Letter from Cooke, Chauncey H.

Soldier: Cooke, Chauncey H.
Allegiance: Union
Unit/Service Branch: 25th Infantry
Home State: Wisconsin
Date Written: Sunday, June 19th, 1864
Location: Camp near Acworth, GA
Correspondence Type: Letter
Subjects: Commanders, Comrades, Contraband, Enemy, Family, Warfare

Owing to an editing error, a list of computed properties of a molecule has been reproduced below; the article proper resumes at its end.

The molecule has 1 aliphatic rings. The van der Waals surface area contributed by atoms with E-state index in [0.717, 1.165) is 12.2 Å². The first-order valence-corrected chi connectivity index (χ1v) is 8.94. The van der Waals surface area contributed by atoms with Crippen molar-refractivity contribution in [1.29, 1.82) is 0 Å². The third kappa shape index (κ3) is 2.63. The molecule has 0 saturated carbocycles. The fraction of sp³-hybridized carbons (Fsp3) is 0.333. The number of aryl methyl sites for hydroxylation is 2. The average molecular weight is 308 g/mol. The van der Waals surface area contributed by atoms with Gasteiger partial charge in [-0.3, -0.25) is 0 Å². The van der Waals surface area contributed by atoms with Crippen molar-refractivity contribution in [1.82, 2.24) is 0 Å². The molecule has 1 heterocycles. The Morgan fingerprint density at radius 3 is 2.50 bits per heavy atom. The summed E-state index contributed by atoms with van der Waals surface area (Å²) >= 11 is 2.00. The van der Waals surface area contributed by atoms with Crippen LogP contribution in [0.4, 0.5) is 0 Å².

16th army corps, dear father i am writing some of you nearly every day i don't exactly know why either one thing that set me to thinking of home was when henry morse came and bid me good bye he had been ordered to report to the field hospital henry was feeling bad and he looked bad say as little about it as you can to his folks henry was never tough he had no endurance i was sorry to see him go because i don't believe i shall ever see him again. i have something else to tell you yesterday was a mighty eventful day to our brigade in the morning orders came for three companies of each regiment to get in position and be pre pared to charge the rebel lines on the farther side of the plantation bounded on that side as on ours by a heavy forest in a short time fifteen companies of our brigade were in line and under cover of a bit of rising ground we advanced to within sixty rods of the rebel earthworks and took a parallel position to them along a washout or gully with a big peach orchard between us and the rebel lines here we waited for nearly an hour while sharp shooters in the treetops beyond the peach orchard kept picking off our men our orders were to save our ammunition and not to fire a shot then came the command to fix bayonets and charge the rebel lines then we climbed out of our ditch and made a wild rush for the rebel lines the air was alive with whizzing bullets and the wild shooting of the enemy tore up the sand and filled our eyes with dirt we reached the rebel lines without firing a shot and strange enough we lost but a few men killed and wounded on our side the retreat of the rebels was complete _ 2 henry never returned to the regiment he died in a field hospital and was buried in a plain board box under the solemn pine trees in whose branches every south wind chants a sad requiem above his grave soon after our occupation of the rebel lines some darkies who had deserted the rebel army came to us and told us how the rebel general polk had been killed in a log house near our lines they pointed out the holes made by the twelve-pound shot of our cannon and showed us the blood stains on the logs of the hut we can see kenesaw mountain in the distance and the rumor is that the rebel army will make a big fight at that point there is a railroad passing near us that runs into marietta just beyond kenesaw mountain and for some reason gen sherman keeps an engine armored with steel plates running back and forth as near the mountain as he dare i wouldn't like to be the engineer as i write i can hear cannons eight or ten miles on our right and the boys say it's leather breeches they know him by the rattle of his cannon we had not been an hour in our new camp before we were under marching orders for kenesaw mountain * * * will write again soon your son chauncey.

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